UK manufacturers have warned the fashion industry could face a “severe” shortage of skilled workers if a recommendation to restrict the migration of workers comes into force after Brexit.
The below article was featured on drapersonline.com in July 2019, by Isabella Fish:
In September 2018, the government’s Migration Advisory Committee recommended folding European Union citizens in the UK into a modified version of the existing work visa system for non-EU migrants, which has a £30,000 minimum salary requirement, after Brexit.
However, skilled workers, such as production or sample machinists, typically earn below £30,000, and so would not be eligible for a Tier 2 visa.
The All Party Parliamentary Group (APPG) for Textiles and Fashion held a meeting at the Houses of Parliament on 8 July, to discuss with policy makers which visas the sector needs.
The committee advised the government to include skilled garment workers on the shortage occupation visa list; to lower the Tier 2 visa threshold to £21,000; and to ensure they are added to visa quotas when freedom of movement for EU nationals ends.
“We will now put the recommendations forward to the government through a petition letter and continue to work closely with all stakeholder parties involved,” Tamara Cincik, CEO and founder of Fashion Roundtable, the secretariat for the APPG said. “We aim to have resolution by 31 October [when the UK is due to leave the EU].”
Kate Hills, founder of manufacturing trade show Make it British, said: “Garment machinists are highly skilled workers, but the government considers them unskilled because of their salaries. It has no understanding of how much of an issue there is with supply and demand when it comes to UK garment manufacturing. There is a severe lack of skilled staff.”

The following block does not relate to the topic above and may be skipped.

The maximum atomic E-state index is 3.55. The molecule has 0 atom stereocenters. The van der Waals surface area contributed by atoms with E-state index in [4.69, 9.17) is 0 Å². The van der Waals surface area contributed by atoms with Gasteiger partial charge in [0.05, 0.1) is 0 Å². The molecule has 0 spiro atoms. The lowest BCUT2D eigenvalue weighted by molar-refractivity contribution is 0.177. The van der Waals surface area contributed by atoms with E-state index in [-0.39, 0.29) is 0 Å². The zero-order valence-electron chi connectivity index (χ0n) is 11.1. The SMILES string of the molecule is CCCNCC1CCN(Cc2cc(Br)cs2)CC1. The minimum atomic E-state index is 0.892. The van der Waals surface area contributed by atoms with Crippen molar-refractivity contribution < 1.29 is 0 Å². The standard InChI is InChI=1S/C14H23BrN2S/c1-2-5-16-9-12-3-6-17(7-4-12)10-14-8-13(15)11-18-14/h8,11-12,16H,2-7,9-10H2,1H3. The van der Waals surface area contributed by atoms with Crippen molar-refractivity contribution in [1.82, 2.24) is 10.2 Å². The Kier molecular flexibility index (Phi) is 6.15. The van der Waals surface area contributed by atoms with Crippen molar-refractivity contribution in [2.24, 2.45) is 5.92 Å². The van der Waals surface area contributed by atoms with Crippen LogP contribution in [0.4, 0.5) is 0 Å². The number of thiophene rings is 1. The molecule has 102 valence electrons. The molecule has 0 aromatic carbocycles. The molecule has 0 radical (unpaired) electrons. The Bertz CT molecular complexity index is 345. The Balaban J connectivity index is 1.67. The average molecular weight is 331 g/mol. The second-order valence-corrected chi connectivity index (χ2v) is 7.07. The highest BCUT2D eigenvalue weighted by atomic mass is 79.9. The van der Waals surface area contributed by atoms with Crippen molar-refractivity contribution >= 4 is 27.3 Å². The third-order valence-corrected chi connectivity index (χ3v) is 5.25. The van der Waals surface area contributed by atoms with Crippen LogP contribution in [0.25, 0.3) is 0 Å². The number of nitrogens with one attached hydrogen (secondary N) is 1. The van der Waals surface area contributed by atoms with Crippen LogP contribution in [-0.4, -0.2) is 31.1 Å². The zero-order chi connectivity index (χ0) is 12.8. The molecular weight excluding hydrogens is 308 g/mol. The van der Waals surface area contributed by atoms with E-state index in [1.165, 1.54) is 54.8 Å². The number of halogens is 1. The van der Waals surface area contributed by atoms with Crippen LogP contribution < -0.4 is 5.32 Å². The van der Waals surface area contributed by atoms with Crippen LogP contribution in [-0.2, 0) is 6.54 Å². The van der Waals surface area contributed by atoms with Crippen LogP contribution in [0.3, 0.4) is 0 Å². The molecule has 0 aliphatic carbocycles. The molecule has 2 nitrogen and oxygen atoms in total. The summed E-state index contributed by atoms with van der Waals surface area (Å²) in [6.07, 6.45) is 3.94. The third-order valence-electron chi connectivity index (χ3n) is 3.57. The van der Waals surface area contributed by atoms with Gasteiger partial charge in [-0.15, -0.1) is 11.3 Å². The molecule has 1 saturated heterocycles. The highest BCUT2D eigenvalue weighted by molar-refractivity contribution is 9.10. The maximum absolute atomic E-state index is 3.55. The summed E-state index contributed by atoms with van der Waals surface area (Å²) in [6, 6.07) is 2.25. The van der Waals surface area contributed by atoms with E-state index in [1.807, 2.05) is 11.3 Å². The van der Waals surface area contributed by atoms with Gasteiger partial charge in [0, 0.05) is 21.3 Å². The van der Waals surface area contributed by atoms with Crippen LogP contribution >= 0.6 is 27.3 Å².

Jenny Holloway, chief executive at London manufacturer Fashion Enter, agreed: “There is a lack of understanding from the government as to how skilled machinists are.
“What is the government doing to replace this loss if eastern Europeans have to leave the country? It has to do something because it is majorly stunting growth for the industry.”
James Eden, managing director of British-made premium menswear label Private White VC, said: “Around 70% to 80% of our staff are from the EU. We’re constantly looking to recruit skilled or non-skilled workers, and this recommendation will prevent new work, new youth and blood coming through. If labour dries up, it will have severe implications for lots of businesses.”
Simon Cotton, CEO of Johnstons of Elgin, said: “Our non-UK workers, around 150 people, are vital for the future of the business. I believe that most of our workers will be able to claim UK status, but if they have to leave the country, we won’t be able to operate at the current volume.
“The biggest concern for us is how we can get skilled labour in the future if we want to look at growth opportunities.”
The Migration Advisory Committee has been contacted for comment.